What is Apraxia?

Childhood Apraxia of Speech (CAS) is a neurological disorder impairing the motor planning of speech sounds. This means that although a child may know what they want to say, they are unable to get the muscles used for speech to do what they need to do in order to produce the word(s).

 

Automatic speech that is more of a habit than a planned activity is easier with Childhood Apraxia of Speech. This would be a word or phrase that automatically occurs in a situation without having to think about it and is something that has been practiced many times (the “plan” has already been created for this particular word or phrase). For instance, saying “hi” when someone greets you would be an example of automatic speech. Other examples of automatic speech that children often use include “I love you”, “thank you”, “I do”, etc.

 

CAS can also co-exist with Oral Apraxia. However, both can occur independently as well. Oral Apraxia is a motor planning disorder that involves non-speech related mouth movements. As with CAS, Oral Apraxia produces a challenge for non-automatic movements, but the child can complete automatic movements. For instance, if a spoon of food is moving toward the child, she is able to open her mouth to accept the food. However, if you were to ask the same child without food coming toward her mouth to open her mouth, she would be unable (without therapeutic practice) to complete this task.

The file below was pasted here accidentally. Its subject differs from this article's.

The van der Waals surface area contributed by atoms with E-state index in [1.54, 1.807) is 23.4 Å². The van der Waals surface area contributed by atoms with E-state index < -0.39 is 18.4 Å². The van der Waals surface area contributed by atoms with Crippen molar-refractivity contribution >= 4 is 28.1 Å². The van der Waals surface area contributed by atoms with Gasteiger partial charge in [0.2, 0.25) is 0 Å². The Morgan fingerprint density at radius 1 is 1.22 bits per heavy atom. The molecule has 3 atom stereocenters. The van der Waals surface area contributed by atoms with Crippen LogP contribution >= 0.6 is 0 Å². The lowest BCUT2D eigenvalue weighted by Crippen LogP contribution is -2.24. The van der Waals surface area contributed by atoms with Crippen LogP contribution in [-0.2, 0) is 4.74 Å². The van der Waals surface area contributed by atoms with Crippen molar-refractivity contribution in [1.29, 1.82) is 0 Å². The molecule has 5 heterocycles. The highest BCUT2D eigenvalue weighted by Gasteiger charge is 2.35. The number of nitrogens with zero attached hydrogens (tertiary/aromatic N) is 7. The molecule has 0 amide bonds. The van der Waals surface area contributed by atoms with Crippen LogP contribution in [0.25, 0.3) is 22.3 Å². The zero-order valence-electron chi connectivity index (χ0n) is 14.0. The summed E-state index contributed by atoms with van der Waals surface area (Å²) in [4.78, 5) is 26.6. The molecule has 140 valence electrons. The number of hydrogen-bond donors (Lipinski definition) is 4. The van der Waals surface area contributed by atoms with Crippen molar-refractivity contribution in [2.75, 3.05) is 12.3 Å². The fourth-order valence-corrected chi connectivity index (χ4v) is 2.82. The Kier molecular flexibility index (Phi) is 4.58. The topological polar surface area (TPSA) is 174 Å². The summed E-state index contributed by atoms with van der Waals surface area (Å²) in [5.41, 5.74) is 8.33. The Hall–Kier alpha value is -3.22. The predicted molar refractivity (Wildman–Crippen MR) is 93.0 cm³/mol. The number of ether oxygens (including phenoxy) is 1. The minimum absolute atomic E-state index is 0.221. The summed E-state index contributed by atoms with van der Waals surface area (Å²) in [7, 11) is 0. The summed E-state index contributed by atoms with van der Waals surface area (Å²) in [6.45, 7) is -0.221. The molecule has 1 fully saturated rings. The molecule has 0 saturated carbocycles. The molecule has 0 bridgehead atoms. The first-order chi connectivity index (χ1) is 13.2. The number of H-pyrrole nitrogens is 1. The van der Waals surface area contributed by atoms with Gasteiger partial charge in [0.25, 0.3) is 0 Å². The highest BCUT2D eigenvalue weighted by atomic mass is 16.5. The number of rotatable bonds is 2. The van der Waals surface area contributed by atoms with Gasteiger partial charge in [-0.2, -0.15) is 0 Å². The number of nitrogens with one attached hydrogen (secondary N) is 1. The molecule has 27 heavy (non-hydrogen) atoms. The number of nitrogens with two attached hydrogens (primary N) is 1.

It is very important to remember that both Childhood Apraxia of Speech and Oral Apraxia are not muscle strength disorders.  The muscles are physically able to perform the desired actions but cannot motor plan the correct sequence to accomplish the task.

 

Apraxia is not something that you can grow out of. However, with consistent speech therapy, communication can be improved.

 

Signs to look for if you are concerned about Apraxia:

-       struggling to get their mouth/tongue/lips in the right spot

-       fewer consonants/vowels for age level

-       saying a word or sound in many different ways – inconsistency in pronunciation

-       increased difficulty with longer phrases/sentences

-       errors in intonation (i.e., putting stress on the wrong syllable in a word)

 

An evaluation completed by a Speech Language Pathologist is very important in the diagnosis of Childhood Apraxia of Speech as many symptoms of CAS are shared with other speech sound disorders. Getting the correct diagnosis will allow for the right treatment!